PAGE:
Thursday, January 30, 2014

Throwback Thursday Indeed

As I mentioned in my last blog post, one of the historical, yet genealogy rich collections  in the California History and Family Research Room are what we call the “1938 School Board Books”. 

In 1938, a volunteer Committee from the Madera County Office of Education worked with Teachers from each school in Madera County to compile “The History of Madera County”.  Each school made a book that contained not only the school’s history, but the history of the area where the school was located, founding pioneer and family information, etc..Each book has a front and back cover made of wood particle board including a symbol of the school made out of metal which is attached to the front cover.  Each of these books is unique and the majority of them are a family researcher’s gold mine.  While I would love to showcase each individual book and their contents, I hope that through the examples in this post you will understand how special these books are and come by the Library to view them in person.

Dixieland School

In addition to providing the history of the school faculty, this book provides a rich narrative on the colonization of the District by the Fairmead Cooperative Land Company.  What makes this book unique is that it includes information on the settlers, a large majority of them, who were of Mennonite Faith.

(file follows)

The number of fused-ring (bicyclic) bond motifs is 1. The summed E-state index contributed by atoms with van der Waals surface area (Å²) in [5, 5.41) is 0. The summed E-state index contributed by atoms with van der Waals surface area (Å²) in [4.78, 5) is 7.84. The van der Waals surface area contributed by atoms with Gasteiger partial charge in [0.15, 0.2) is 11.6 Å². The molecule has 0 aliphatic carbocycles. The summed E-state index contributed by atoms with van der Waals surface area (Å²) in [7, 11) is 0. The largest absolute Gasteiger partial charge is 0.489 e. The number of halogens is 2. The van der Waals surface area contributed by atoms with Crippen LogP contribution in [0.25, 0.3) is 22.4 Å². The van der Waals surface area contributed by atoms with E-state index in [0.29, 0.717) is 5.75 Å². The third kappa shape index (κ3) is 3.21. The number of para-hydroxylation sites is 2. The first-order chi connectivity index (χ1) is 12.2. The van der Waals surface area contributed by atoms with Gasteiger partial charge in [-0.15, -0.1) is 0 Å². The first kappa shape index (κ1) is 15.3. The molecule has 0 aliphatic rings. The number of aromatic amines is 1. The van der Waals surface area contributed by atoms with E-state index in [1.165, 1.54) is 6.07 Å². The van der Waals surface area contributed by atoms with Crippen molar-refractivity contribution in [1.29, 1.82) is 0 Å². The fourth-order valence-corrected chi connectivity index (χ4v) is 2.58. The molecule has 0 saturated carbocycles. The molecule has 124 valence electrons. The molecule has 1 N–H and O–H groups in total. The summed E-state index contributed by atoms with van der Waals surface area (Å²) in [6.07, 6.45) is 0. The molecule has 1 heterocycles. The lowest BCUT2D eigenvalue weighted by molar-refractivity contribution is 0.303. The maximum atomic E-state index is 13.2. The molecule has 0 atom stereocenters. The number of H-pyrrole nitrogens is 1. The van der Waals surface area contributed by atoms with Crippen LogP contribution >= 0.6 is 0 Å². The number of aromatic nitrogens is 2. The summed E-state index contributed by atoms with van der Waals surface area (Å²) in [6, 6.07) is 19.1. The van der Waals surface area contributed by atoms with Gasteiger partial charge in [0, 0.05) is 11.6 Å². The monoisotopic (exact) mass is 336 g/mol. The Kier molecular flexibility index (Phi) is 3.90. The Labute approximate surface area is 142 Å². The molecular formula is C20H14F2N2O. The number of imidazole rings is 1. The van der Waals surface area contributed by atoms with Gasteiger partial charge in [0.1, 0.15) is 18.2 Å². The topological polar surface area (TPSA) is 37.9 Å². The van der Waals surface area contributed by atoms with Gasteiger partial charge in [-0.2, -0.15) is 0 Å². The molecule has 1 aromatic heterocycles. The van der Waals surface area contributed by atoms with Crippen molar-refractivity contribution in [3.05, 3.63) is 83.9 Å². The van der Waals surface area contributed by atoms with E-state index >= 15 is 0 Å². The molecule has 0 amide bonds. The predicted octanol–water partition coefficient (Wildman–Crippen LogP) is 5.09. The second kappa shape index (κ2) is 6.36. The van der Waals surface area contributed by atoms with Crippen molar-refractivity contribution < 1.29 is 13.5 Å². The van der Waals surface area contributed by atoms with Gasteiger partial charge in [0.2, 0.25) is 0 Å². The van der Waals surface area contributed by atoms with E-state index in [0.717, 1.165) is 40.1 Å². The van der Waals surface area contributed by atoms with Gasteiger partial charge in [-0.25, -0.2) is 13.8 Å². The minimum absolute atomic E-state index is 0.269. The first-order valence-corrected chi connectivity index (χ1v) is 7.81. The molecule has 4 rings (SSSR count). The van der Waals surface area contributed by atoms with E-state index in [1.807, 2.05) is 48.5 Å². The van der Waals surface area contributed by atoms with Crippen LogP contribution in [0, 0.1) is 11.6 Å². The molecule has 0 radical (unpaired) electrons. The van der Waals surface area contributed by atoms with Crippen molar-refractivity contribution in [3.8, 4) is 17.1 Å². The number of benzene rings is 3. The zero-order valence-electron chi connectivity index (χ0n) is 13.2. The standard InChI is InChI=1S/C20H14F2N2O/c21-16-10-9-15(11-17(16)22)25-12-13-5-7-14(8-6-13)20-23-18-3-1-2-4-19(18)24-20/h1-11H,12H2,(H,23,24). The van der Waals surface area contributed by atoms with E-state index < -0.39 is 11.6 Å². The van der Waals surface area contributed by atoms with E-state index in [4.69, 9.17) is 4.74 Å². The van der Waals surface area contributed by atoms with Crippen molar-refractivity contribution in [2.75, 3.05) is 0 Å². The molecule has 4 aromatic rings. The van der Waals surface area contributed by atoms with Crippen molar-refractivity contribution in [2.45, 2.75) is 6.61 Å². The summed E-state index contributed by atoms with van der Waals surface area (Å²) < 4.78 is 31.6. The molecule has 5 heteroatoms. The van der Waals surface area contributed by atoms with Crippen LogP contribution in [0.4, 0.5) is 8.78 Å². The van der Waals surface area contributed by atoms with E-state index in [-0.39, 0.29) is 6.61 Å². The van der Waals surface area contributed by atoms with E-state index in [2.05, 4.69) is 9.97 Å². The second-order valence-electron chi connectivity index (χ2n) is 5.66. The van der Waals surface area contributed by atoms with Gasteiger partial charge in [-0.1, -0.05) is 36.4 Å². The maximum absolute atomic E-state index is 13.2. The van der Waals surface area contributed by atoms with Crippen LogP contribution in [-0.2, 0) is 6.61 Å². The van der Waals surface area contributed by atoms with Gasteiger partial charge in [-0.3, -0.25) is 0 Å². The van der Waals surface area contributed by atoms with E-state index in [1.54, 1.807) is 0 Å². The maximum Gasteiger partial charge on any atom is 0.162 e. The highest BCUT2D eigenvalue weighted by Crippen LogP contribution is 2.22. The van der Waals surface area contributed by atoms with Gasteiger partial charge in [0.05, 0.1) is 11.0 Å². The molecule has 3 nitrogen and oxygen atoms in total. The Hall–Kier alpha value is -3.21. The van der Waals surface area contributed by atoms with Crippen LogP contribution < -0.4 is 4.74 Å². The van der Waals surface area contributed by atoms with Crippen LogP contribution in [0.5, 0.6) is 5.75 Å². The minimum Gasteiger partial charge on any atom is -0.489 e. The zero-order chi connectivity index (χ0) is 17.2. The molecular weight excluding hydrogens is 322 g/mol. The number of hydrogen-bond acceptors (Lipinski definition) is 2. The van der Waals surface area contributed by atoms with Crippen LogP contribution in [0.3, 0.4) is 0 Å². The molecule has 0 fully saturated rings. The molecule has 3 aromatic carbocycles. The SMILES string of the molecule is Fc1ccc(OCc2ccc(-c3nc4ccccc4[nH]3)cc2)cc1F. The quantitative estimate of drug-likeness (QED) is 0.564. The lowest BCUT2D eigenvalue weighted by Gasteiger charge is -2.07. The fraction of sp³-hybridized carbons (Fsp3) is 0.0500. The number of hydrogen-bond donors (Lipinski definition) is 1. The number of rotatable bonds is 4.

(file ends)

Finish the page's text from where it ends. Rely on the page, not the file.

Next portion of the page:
Arcola School

The Arcola School Board Book is the largest of all the Board Books.  T.O. Cavin was one of the founding farmers in the area and included in this book is a handwritten document, written by his wife, on the history of the school and the Alabama Colony settlers that lived in the area.  This book is unique in that it provides information on the Arcola 4-H Club!


Green School

This school is one of the many schools that were located in the foothills that surround Madera County.  This book contains history unique to this region, especially regarding the gold mines and the miners that came to California in 1849.


Fresno Flats

Fresno Flats, now known as Oakhurst, was another area located up in the foothills that was inhabited by early gold miners.  This book is both descriptive and colorful in its narrative, as you will see by the example provided below.

For a list of all the schools that have a book in this collection, as well as other school resources in the California Room, please click on the tab above titled "Resources for Genealogy".

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